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I’m bidding on the Ben Winters books? You?

October 23, 2014 by Reader's Connection

Click on Danny Granger to look at Indiana Authors Award auction items.

There’s a silent auction going on right now, and it will continue through 8:45 p.m. on Saturday, October 25th. This is in conjuction with the Indiana Authors Awards dinner, but you don’t have to attend the dinner to bid.

Click on Danny Granger to see the list of items being auctioned.

All auction proceeds support programs of The Indianapolis Public Library.

You can go canoeing, or to the theater, to a zoo, a restaurant, a winery or brewery, a Pacers game, a Colts game. There are prizes in Evansville and Fort Wayne and Bloomington. And there are signed copies of the Ben H. Winters Last Policemen trilogy, but you probably don’t want to bid on those since I did.

I just recently got my first smart phone and I hate it. I want to own at least one appliance that’s stupider than me.

So I didn’t text my bid, or do the other smart phone thing.

I entered an email address when I registered at, and received a link in my email that allowed me to bid from my desktop computer.

The Winters books are mine! I know it! I can feel it!


A new book about the Sylvia Likens trial, one about Ray Bradbury, & others to be featured at Irvingtion

October 21, 2014 by Reader's Connection

The Read Local series at the Irvington Library will run from October 28th through November 25th, and will include appearances by authors who have written or edited a new book about Ray Bradbury, a collection of columns about Indy, two stories of true crime in Indy, and a collection of commencement speeches by Kurt Vonnegut.

All programs begin at 6:30 p.m.


October 28 – Jonathan Eller


Ray Bradbury Unbound

Eller will discuss Ray Bradbury Unbound, the book which continues the story he began with Becoming Ray Bradbury (2011).




November 4 – Dan Wakefield


If This Isn't Nice, What Is? : Advice for the Young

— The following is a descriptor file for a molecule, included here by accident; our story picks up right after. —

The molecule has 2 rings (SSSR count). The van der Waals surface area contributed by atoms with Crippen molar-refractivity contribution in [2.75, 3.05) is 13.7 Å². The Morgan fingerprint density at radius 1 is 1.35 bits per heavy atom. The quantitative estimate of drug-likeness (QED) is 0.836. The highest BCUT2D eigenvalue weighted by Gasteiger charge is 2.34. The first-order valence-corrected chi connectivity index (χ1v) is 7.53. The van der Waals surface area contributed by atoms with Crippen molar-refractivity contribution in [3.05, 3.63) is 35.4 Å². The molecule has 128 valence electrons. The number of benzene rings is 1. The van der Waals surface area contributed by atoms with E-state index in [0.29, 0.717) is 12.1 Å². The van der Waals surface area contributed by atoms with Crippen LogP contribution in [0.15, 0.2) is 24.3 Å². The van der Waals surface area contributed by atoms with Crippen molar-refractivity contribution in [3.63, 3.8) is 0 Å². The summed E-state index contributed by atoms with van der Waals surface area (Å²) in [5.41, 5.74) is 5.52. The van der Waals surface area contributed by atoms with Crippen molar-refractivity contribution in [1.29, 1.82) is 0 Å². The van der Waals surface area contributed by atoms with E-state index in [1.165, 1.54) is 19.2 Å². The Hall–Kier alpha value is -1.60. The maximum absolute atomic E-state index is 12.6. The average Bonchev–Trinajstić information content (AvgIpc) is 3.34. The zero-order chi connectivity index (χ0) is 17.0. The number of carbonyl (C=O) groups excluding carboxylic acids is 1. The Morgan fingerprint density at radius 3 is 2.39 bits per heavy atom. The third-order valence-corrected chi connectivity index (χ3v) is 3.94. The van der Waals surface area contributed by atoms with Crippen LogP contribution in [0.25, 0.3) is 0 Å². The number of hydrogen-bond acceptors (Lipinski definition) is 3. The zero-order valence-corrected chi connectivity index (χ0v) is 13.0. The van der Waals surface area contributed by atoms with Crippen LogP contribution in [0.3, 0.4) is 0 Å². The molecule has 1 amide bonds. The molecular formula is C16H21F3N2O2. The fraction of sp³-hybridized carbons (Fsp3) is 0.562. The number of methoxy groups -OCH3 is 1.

Wakefield edited Kurt Vonnegut’s If This Isn’t Nice, What Is? : Advice for the Young. Vonnegut was much in demand as a commencement speaker, and Wakefield will talk about putting this collection of speeches together.




November 18 – Robert L. Snow and Forrest Bowman


Killers in the Family

Robert Snow, who served with the Indianapolis Police Department for thirty-eight years, will discuss his new book Killers in the Family: Inside a Real Family of Criminals Bound by Blood, which tells of the 2008 string of robberies and murders committed in Indianapolis by the Reese family.



Sylvia: The Likens Trial

Forrest Bowman was counsel for sixteen-year-old Coy Hubbard and thirteen-year-old John Baniszewski who, along with John’s mother Gertrude, his seventeen-year-old sister Paula, and fourteen-year-old Richard Hobbs, were charged with first degree murder in the 1965 torture death of sixteen-year-old Sylvia Likens, who had been boarding with Gertrude. Bowman’s new book Sylvia: The Likens Trial tells the story of the trial as he saw it.


November 25 – David Hoppe


Personal Indianapolis

In a recent interview, Hoppe said that he didn’t really like books that were collections of columns, because a column is so often a response to headlines, and “there is definitely a sell-by-date.” But he has gathered NUVO columns that he felt could “stand on their own as essays” and put them in a book called Personal Indianapolis: Thirteen Years of Observing, Exhorting, and Satirizing the Hoosier Capital.



Fall Writing Workshops

October 20, 2014 by Reader's Connection

Through the month of November, the Indiana Writers Center will be presenting workshops for writers.

Workshops on writing mysteries, on writing speculative fiction, and on just getting started, are scheduled at a number of library branches.

Click on the workshop titles to see the schedules.

This is of course an introduction to writing fiction about murders. Some of the basic tools for constructing a mystery novel will be explored: the genre expectations and boundaries, setting, characters, suspense, opening scenes, plot and pacing. Attendees will be doing some writing.

Have you been thinking about writing for a long time? Would you like to connect with other writers in the Indianapolis area? This class will offer writing exercises, and there will be lively conversation about writing and the writing life.

Oh, no! Your blogger has found another excuse to post his selfie!

Speculative fiction is the genre of possibility. If you’d like to write some variety of horror or fantasy or science fiction or some other spec genre (?), this class will clarify what speculative fiction is, along with world-building and exploring the marketplace.


As the Kings Turn

October 17, 2014 by Reader's Connection

Here’s a review from Selector Emily Chandler. I asked Emily if this book could go on this year’s gift suggestion list, despite her reservations about it, and she said yes.

The King’s CurseI admit, I had never read one of Philippa Gregory’s books before now. Surprising, considering how fascinated I am with that period in British history and watching the many film adaptations that have been made from her novels. Indeed, my impulse to pick up The King’s Curse stemmed from having seen the Starz film adaptation of her novel The White Queen. The King’s Curse is the fourth in that series, spoken in the voice of Margaret Pole, Countess of Salisbury.